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Chemist makes breakthrough discovery with plastic alternative: ‘This is very special’

“How great would it be if we could process all plastics sustainably.”

"How great would it be if we could process all plastics sustainably."

Photo Credit: iStock

The creation process behind a potential plastic substitute is a little technical, perhaps even “compleximer.”

That’s what Sophie van Lange, a doctoral candidate at Wageningen University & Research in the Netherlands, dubbed her creation. It’s made partly by mixing a yellow and white powder in a solution and then subjecting it to high heat and force, according to a research summary from Phys.org. It gets more complex from there. 

The goal of the work is to create a plastic that is both hard and recyclable, an elusive combination for many of the products we use each day. The United Nations Environment Programme estimates that humans produce nearly 441 million tons of plastic waste annually, and it is spreading to every depth and peak of our planet. In the United States, only about 5% of plastic is recycled, per a Greenpeace report. Confusion with the recycling process is a part of the problem. 

“Plastic is … incorporated in the shoes on my feet and the glasses on my nose,” Van Lange said in the Phys.org story. “You can take old items to a recycling point, but hardly anyone knows exactly what happens to them afterward.” 

Our plastic waste’s fate, while an afterthought following its disposal, is long-lasting. The U.N. reports that it takes up to 500 years for plastics to decompose. 

That’s why Van Lange’s work is promising. In the lab, she is using electrostatic forces, ionic bonds, charged polymers, and other expert processes to make a better material. 

Traditional plastics are made with strong molecular chains and “chemical cross-links” that the Phys.org report notes make them hard to recycle. Van Lange, in part, removed the cross-links, per the research report.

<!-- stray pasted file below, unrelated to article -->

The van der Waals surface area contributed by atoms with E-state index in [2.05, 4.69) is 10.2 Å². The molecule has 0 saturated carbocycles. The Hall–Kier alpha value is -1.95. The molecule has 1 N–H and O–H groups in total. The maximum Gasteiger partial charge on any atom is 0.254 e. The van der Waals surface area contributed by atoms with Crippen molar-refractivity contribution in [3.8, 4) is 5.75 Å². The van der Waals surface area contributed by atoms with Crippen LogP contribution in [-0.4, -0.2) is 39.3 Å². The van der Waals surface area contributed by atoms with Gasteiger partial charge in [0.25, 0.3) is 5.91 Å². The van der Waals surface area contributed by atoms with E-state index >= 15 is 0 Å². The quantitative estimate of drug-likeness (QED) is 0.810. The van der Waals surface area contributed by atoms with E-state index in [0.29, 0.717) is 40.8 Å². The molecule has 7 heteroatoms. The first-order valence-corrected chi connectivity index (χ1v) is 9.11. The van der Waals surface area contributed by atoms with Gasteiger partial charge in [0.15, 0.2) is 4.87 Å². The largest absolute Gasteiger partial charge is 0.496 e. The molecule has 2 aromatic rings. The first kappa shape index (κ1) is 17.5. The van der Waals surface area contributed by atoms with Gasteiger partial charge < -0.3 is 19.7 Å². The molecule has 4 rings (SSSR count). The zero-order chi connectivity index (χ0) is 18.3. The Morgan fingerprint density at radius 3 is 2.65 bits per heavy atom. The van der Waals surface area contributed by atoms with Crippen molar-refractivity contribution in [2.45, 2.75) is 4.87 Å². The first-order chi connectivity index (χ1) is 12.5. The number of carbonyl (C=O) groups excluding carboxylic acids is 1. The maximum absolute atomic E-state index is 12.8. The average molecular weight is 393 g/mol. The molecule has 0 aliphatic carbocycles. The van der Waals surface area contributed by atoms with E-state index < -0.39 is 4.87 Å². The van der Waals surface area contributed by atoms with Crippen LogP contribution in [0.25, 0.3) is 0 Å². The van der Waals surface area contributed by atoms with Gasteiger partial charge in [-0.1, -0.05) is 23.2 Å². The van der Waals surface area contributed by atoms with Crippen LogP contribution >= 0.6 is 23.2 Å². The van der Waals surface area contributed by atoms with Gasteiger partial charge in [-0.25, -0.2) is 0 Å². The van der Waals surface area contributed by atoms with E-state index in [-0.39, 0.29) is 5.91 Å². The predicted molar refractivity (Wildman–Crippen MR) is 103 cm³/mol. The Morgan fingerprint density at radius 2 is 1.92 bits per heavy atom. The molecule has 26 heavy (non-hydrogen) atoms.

That was made possible through charged attraction. 

“Half of the chains that make up our plastic are positively charged. The other half is negatively charged,” Van Lange said in the story. 

When they are close, they act like magnets, with attraction force. Phys.org reported that this force keeps the chains together without cross-links. Heat also weakens the bonds, allowing for the material to be recycled. 

“This enables the plastic to be reused or, for example, to repair a hole or other damage in the plastic with heat,” Van Lange said

The team has created about 3 grams of the plastic substitute to date. As a plus, it seems to hold up when exposed to water, evidenced by a shoe sole made from the plastic that survived a puddle. 

“Charged material is almost always sensitive to water, so achieving this is very special,” Van Lange said in the Phys.org story, adding that the secret was cracking the natural attraction of positive-negative particles. 

“The innovation lies in sufficiently weakening that charge,” she said about preventing a brittle material that doesn’t respond to heat. 

Compleximer isn’t yet ready for market. The team wants to add rubber-like qualities to it. But Van Lange told Phys.org that it’s a start to a better plastic. She hopes other researchers will continue the search for more sustainable plastics, as well. 

“How great would it be if we could process all plastics sustainably,” Van Lange said to Phys.org.

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